Death penalty still on table for accused murderer of elderly woman

Published 8:53 am Friday, September 13, 2019

Chad Anthony Benfield lost in court Thursday when his attorneys challenged the constitutionality of the death penalty before Carter County Criminal Court Judge Lisa Rice.

Benfield is charged with two counts of felony murder after a grand jury indicted him of the offenses back in January. The state subsequently filed intent to seek the death penalty with the court, which precipitated a motion by Benfield’s attorneys to lodge a motion to declare the Tennessee Death Penalty unconstitutional on August 2.

Long time defense attorney Jim Bowman, who filed the motion, argued before the court. The essential theory expounded on by Bowman was that per the Tennessee constitution the state derives its power from the people, and since that power does not include the right to kill (except in limited cases of self-defense) as punishment, the people cannot thereby delegate that power to the state.

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Citing Article 1 of the Tennessee constitution, Bowman argued, “…The government possesses no power that the people themselves do not possess.”

“The Tennessee death penalty statute purports to exercise a power that we individuals do not have. We individually can’t kill to punish someone. We can’t kill for vengeance. We can’t kill because we are angry with them. We can’t kill because that person has violated us in some way,” Bowman said.

Bowman said that before the adoption of the United States, monarchs could have someone put to death simply because the condemned was an inconvenience.

They had the power but not the right, said Bowman, summarizing his argument that because the state could not show that it had the right even if the U.S. Supreme Court said they had the power to execute for punishment because in Tennessee the people are not able to do so.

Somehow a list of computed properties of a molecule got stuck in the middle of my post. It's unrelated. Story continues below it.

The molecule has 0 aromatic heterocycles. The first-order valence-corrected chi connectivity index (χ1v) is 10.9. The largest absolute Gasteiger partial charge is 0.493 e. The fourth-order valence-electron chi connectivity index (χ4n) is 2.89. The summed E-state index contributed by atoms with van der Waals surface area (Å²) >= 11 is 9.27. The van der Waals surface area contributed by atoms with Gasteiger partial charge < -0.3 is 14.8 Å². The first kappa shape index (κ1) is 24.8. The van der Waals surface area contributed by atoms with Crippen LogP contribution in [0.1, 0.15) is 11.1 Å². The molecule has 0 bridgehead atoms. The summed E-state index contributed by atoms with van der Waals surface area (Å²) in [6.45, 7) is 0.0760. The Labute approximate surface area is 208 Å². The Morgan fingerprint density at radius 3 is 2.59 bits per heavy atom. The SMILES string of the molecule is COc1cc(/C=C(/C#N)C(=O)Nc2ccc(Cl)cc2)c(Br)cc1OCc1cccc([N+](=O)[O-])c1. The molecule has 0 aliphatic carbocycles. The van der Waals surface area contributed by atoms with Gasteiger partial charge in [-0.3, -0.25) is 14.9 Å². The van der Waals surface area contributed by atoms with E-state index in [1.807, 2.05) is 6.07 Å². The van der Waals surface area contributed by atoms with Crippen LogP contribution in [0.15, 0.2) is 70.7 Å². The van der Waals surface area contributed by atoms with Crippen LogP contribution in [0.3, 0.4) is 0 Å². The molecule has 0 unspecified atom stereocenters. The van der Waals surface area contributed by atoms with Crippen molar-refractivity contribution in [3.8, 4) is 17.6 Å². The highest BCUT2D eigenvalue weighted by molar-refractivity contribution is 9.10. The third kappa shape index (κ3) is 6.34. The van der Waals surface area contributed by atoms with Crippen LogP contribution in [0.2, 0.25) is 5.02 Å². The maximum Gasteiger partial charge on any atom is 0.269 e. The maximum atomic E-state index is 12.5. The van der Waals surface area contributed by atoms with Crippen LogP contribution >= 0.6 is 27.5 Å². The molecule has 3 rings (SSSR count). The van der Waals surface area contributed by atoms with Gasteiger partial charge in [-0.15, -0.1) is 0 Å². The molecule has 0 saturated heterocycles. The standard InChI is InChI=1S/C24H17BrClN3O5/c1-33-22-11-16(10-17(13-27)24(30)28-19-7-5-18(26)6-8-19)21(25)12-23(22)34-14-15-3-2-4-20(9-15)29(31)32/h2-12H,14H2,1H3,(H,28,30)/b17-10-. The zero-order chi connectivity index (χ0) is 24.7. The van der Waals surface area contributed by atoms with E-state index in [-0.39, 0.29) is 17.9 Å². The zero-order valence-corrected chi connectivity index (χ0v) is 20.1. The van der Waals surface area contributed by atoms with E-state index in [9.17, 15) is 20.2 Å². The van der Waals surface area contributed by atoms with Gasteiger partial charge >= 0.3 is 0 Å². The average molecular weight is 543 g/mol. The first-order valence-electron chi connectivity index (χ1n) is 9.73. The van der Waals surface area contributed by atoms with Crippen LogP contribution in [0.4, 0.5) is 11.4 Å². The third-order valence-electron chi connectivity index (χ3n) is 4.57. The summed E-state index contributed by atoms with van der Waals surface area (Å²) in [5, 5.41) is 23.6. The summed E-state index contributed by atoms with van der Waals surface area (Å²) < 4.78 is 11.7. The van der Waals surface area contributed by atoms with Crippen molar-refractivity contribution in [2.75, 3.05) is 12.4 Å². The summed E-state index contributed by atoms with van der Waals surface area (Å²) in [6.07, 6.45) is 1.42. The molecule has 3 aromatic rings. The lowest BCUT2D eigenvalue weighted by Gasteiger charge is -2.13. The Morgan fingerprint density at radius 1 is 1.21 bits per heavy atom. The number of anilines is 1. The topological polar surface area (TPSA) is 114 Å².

“The people cannot delegate a power they do not have,” he said.

Assistant District Attorney Matthew Roark countered Bowman’s position generally at first with the seemingly mountainous case law that states that the death penalty does not violate the cruel and unusual punishments proscriptions under both the U.S. and the state constitutions.

“We do have a bifurcated system for this. This isn’t King Henry VIII or any survey of ninth grade history books that we could go through here. We have guidelines for when the state can even request the death penalty. This isn’t some monarch deciding that someone needs to die…this is a very careful process and a lot of consideration goes into it,” Roark said.

Judge Rice after hearing the arguments denied the motion. In her ruling, Rice said that the “ramifications of the death penalty have litigated up and down the state and federal courts ever since 1976 when the United States Supreme permitted states to enact death penalty statutes under certain…guidelines…Tennessee being one of those states. There are 32 now that utilize the death penalty for certain homicides, all of course first-degree.” Rice talked about the aggravating factors that must be present before the state can seek capital punishment, and that those factors had been reviewed on both the state and federal appellate levels and upheld.

While Rice ruled against the defense, she did grant its motion to prevent the state from using Benfield’s previous convictions of four counts of first-degree burglary purportedly committed in 1999 in North Carolina as means to impeach him should he take the stand in his own defense during trial.